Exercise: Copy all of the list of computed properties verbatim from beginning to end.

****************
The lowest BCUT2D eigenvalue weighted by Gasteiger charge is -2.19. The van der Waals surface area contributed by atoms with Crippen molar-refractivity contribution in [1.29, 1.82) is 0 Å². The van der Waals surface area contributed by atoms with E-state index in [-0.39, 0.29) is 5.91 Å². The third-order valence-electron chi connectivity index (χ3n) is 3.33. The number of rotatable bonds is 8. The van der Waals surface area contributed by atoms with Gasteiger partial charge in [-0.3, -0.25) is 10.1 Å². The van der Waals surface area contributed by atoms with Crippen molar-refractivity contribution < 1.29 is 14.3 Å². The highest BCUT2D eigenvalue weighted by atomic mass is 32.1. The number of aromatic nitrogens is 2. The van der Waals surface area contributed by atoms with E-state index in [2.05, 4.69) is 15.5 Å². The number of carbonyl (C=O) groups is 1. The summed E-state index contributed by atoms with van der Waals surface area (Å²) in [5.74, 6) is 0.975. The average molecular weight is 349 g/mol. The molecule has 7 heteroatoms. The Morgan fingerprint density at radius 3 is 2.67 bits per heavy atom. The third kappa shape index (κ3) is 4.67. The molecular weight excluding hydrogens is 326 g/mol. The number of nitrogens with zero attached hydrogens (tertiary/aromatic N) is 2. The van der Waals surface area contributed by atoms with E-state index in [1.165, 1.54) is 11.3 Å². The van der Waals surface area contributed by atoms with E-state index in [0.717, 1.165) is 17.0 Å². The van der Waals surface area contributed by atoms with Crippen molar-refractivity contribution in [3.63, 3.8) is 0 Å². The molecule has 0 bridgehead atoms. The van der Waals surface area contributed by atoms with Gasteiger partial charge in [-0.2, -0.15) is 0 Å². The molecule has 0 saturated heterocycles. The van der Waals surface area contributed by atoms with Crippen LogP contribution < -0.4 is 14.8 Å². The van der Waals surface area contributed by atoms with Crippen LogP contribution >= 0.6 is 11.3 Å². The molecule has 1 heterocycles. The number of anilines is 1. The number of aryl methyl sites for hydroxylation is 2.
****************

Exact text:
The lowest BCUT2D eigenvalue weighted by Gasteiger charge is -2.19. The van der Waals surface area contributed by atoms with Crippen molar-refractivity contribution in [1.29, 1.82) is 0 Å². The van der Waals surface area contributed by atoms with E-state index in [-0.39, 0.29) is 5.91 Å². The third-order valence-electron chi connectivity index (χ3n) is 3.33. The number of rotatable bonds is 8. The van der Waals surface area contributed by atoms with Gasteiger partial charge in [-0.3, -0.25) is 10.1 Å². The van der Waals surface area contributed by atoms with Crippen molar-refractivity contribution < 1.29 is 14.3 Å². The highest BCUT2D eigenvalue weighted by atomic mass is 32.1. The number of aromatic nitrogens is 2. The van der Waals surface area contributed by atoms with E-state index in [2.05, 4.69) is 15.5 Å². The number of carbonyl (C=O) groups is 1. The summed E-state index contributed by atoms with van der Waals surface area (Å²) in [5.74, 6) is 0.975. The average molecular weight is 349 g/mol. The molecule has 7 heteroatoms. The Morgan fingerprint density at radius 3 is 2.67 bits per heavy atom. The third kappa shape index (κ3) is 4.67. The molecular weight excluding hydrogens is 326 g/mol. The number of nitrogens with zero attached hydrogens (tertiary/aromatic N) is 2. The van der Waals surface area contributed by atoms with E-state index in [1.165, 1.54) is 11.3 Å². The van der Waals surface area contributed by atoms with E-state index in [0.717, 1.165) is 17.0 Å². The van der Waals surface area contributed by atoms with Crippen molar-refractivity contribution in [3.63, 3.8) is 0 Å². The molecule has 0 bridgehead atoms. The van der Waals surface area contributed by atoms with Gasteiger partial charge in [-0.2, -0.15) is 0 Å². The molecule has 0 saturated heterocycles. The van der Waals surface area contributed by atoms with Crippen LogP contribution < -0.4 is 14.8 Å². The van der Waals surface area contributed by atoms with Crippen LogP contribution >= 0.6 is 11.3 Å². The molecule has 1 heterocycles. The number of anilines is 1. The number of aryl methyl sites for hydroxylation is 2.